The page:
"Painful Condition" David Kato

A 56 year old lady with colon cancer was referred to me by a consultant. The doctor knew that I specialize in depression, also in reducing cancer pain, anxiety and insomnia with cancer patients. He wanted me to reduce her consistent abdominal pain, which she had experienced for the past two months, especially as the pain had been increasing during the past ten days. The cancer was of the annular type in the sigmoid colon. When I consulted this lady she looked in a slightly shocked condition, pallor, hyperventilating, an increased heart rate. Most patients with cancer of course can look just like this, especially if receiving chemotherapy or radiotherapy treatment. Pain was widespread, over the whole abdominal region.

When questioning this lady further, she complained of a referred pain to the corner of her left shoulder, she had not had any bowel actions for some days, although she seemed confused about this. I could of course got on with the directive from the consultant oncologist. However, my instinct was, this lady was having an obstruction. This is quite rare, but occasionally a stricture or tumor that increases in size can cause a partial or complete obstruction, or feces above the obstruction could become impacted. It is this that I considered being the problem. I phoned the oncologist, and on this rare occasion was able to talk to him fairly quickly. I explained I was not happy reducing pain in this patient, and believed that if he examined her, he may palpate an obstruction, although the doctor was not exactly enthralled with this idea. I was surprised that a surgeon phoned me a few days later, to say that after he had examined her later that day, she was taken to theater where they removed a total obstruction of her colon. A colostomy was utilized. Had I continued with the treatment of reducing pain, this lady would more than likely have perforated her intestines, causing widespread peritoneal infection, and even organ failure resulting in her death. It is of course imperative that a hypnotherapist using any technique for reducing pain, knows exactly what he or she is doing, being fully aware of further problems that may be created, by the use of a hypno-anaesthesia. The most important person is the client/patient and their safety is paramount. I believe that the surgeon and his team recognize that we are professionals too.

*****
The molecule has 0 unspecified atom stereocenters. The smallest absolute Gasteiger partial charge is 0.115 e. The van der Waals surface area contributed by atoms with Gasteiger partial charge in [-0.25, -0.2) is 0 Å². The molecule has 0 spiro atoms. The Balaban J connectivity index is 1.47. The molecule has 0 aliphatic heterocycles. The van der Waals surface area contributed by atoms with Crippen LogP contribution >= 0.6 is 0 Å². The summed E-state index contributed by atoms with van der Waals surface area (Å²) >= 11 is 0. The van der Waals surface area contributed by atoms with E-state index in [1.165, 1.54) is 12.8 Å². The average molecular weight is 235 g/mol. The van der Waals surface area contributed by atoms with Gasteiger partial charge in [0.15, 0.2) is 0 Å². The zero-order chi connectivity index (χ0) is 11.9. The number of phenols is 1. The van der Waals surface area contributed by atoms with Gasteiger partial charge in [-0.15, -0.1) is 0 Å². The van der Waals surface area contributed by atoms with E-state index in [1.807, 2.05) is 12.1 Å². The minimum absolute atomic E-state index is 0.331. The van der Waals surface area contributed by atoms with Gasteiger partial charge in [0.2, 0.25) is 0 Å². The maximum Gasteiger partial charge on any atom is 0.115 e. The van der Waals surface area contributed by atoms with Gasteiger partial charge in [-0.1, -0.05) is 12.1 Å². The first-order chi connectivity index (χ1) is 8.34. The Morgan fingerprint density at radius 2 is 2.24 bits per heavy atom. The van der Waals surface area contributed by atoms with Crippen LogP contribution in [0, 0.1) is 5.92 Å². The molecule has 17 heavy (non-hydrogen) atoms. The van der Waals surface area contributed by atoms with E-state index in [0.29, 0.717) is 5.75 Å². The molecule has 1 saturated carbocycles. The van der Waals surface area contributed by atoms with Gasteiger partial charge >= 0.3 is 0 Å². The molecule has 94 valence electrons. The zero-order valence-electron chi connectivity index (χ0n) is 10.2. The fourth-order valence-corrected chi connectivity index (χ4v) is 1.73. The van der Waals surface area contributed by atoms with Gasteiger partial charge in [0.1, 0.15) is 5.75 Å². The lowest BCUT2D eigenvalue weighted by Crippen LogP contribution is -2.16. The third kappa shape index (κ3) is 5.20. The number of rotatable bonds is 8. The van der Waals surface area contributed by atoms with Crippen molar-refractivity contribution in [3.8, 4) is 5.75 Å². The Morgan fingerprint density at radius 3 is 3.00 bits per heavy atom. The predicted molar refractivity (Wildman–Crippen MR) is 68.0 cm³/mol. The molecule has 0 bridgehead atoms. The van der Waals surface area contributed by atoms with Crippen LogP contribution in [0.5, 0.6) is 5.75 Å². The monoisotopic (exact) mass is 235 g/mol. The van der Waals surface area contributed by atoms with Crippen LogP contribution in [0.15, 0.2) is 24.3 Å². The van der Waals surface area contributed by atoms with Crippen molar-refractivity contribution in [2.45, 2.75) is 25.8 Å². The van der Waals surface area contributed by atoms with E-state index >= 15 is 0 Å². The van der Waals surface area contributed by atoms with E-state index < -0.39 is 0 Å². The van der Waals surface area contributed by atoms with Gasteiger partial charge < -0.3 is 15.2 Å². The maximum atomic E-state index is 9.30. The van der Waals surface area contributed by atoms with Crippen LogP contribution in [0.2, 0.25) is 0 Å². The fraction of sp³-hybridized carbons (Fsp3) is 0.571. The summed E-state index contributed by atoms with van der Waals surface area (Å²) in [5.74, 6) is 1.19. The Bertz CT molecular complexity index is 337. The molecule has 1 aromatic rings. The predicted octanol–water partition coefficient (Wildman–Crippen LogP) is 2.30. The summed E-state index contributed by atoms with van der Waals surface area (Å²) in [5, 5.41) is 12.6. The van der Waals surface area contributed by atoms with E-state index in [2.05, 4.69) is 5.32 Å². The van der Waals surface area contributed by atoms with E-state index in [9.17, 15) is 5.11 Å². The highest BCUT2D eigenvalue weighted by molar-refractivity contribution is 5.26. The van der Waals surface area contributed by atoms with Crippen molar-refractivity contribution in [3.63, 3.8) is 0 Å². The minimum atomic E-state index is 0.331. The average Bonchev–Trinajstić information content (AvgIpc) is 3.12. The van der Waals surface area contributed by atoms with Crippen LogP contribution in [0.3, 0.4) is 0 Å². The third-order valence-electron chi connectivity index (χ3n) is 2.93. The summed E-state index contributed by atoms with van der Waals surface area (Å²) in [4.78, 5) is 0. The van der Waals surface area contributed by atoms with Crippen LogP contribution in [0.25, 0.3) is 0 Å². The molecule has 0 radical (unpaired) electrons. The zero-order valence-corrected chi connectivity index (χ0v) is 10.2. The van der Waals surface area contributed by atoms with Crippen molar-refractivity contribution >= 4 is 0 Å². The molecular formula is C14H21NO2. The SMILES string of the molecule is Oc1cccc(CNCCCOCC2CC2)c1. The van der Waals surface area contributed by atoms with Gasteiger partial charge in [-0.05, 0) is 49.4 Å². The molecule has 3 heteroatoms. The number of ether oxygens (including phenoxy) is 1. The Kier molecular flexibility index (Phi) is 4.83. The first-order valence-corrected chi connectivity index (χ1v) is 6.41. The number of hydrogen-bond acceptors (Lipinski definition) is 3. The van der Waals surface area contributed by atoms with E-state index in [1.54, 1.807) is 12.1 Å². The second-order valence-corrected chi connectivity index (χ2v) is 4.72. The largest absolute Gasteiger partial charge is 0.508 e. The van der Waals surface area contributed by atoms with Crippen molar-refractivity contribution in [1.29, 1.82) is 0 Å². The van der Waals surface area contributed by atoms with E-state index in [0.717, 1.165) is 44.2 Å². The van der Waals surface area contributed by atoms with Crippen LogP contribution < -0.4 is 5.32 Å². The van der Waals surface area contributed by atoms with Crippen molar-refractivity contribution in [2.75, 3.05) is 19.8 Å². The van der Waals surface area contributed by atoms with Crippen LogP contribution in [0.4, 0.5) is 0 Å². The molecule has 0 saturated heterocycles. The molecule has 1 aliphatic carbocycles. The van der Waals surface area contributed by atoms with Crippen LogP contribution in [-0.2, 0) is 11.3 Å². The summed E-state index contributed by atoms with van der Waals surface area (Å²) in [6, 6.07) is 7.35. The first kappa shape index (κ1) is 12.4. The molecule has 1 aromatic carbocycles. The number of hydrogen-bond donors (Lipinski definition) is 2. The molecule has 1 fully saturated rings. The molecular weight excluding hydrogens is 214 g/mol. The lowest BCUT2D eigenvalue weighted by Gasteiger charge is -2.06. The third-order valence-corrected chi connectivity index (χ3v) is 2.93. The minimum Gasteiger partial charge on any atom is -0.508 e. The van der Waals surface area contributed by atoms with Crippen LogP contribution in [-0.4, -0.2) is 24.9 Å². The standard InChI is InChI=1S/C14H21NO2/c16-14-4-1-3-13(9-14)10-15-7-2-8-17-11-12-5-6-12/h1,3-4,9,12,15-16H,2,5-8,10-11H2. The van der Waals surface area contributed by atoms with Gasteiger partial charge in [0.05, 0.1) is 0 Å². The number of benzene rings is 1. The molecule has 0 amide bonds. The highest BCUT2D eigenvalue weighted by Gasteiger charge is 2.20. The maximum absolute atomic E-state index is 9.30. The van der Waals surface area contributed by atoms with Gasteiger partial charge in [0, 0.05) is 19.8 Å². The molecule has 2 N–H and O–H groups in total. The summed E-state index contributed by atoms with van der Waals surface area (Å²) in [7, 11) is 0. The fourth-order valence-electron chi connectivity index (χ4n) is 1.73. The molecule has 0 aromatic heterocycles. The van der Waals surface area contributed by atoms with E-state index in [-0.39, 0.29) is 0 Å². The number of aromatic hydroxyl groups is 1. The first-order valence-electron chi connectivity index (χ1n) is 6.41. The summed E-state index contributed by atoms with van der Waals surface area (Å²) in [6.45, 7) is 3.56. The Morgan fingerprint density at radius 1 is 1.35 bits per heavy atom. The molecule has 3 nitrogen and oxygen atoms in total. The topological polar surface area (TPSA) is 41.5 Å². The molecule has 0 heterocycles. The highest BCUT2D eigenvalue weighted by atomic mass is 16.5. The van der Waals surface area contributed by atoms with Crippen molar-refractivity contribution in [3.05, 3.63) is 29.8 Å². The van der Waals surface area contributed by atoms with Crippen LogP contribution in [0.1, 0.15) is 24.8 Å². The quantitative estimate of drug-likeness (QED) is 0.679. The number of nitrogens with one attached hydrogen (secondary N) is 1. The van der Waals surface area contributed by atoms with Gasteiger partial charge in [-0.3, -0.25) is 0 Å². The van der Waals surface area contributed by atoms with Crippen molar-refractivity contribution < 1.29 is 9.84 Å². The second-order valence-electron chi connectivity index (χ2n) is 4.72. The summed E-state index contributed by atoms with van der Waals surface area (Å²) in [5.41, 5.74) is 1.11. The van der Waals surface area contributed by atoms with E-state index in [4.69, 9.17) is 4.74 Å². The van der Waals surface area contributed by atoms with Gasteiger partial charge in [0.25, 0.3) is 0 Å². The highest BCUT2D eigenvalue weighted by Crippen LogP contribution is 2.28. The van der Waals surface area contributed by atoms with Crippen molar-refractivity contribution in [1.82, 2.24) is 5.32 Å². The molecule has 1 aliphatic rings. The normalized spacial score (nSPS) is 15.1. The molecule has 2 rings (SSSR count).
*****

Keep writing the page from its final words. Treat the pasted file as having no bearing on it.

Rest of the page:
David Kato DHP MIAH Reg.Hyp C.ht. RN. Clinical Hypnotherapist I Psychotherapist, Bristol Hypnotherapy Clinic The Old Bank Buildings 263 Southmead Road Westbury-on-Trym Bristol BS1 0 5EL 

Websites:  http://www.depression-bristol.co.uk/